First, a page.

The oldest implementation of fitbit sync was with libfitbit — this used the ANT protocol to sync the trackers. This evolved and evolved until a kind person named Benoît Allard created a python script called galileo. This is the script we are going to be using to sync the tracker. An interesting thing about fitbit, is that the server parses the device ID and links the transmitted data to the appropriate accounts, rather than a client-side application being linked to a certain account. It makes the syncing a little bit easier.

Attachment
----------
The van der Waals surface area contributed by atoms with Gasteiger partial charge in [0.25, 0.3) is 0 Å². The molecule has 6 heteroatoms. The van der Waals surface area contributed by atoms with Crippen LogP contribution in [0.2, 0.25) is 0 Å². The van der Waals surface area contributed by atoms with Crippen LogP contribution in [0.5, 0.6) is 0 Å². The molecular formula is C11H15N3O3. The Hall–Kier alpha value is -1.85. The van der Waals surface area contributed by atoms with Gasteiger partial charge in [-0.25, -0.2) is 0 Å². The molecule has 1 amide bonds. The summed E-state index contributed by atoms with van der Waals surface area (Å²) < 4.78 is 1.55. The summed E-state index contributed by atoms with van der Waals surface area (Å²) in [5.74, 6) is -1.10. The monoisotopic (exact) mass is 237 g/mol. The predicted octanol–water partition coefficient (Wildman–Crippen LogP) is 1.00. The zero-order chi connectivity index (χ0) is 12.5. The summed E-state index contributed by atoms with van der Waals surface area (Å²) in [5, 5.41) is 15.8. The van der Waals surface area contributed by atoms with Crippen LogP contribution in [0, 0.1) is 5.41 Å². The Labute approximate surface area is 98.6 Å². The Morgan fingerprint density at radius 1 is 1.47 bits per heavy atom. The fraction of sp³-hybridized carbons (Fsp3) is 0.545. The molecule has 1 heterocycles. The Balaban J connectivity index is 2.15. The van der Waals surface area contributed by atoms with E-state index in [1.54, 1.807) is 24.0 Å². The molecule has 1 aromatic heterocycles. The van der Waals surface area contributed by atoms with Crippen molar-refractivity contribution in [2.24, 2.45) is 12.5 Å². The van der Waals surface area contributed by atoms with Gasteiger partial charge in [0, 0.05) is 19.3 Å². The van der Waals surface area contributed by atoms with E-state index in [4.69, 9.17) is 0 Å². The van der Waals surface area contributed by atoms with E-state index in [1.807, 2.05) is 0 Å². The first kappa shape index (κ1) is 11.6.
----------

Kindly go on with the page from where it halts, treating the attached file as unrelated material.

Galileo is a Python utility to securely synchronize a Fitbit device with the Fitbit web service. It allows you to browse your data on their website, and their apps.

All Bluetooth-based trackers are supported. Those are:

  • Fitbit One
  • Fitbit Zip
  • Fitbit Flex
  • Probably Fitbit Force

note: The Fitbit Ultra tracker is **not supported** as it communicates using the ANT protocol. To synchronize use libfitbit.

Main features of Galileo are:

  • Synchronize your fitbit tracker with the fitbit server using the provided dongle.
  • Securely communicate (using HTTPS) with the fitbit server.
  • Save all your dumps locally for possible later analyse.

Dan, the author of the article successfully installed the stable release of Galileo on a Debian 7 and everything worked out of the box for him, I did not have the same luck on my Mint 16, so probably most of the Ubuntu users will have my same problems, but with some tweak I managed to make it work, here is how.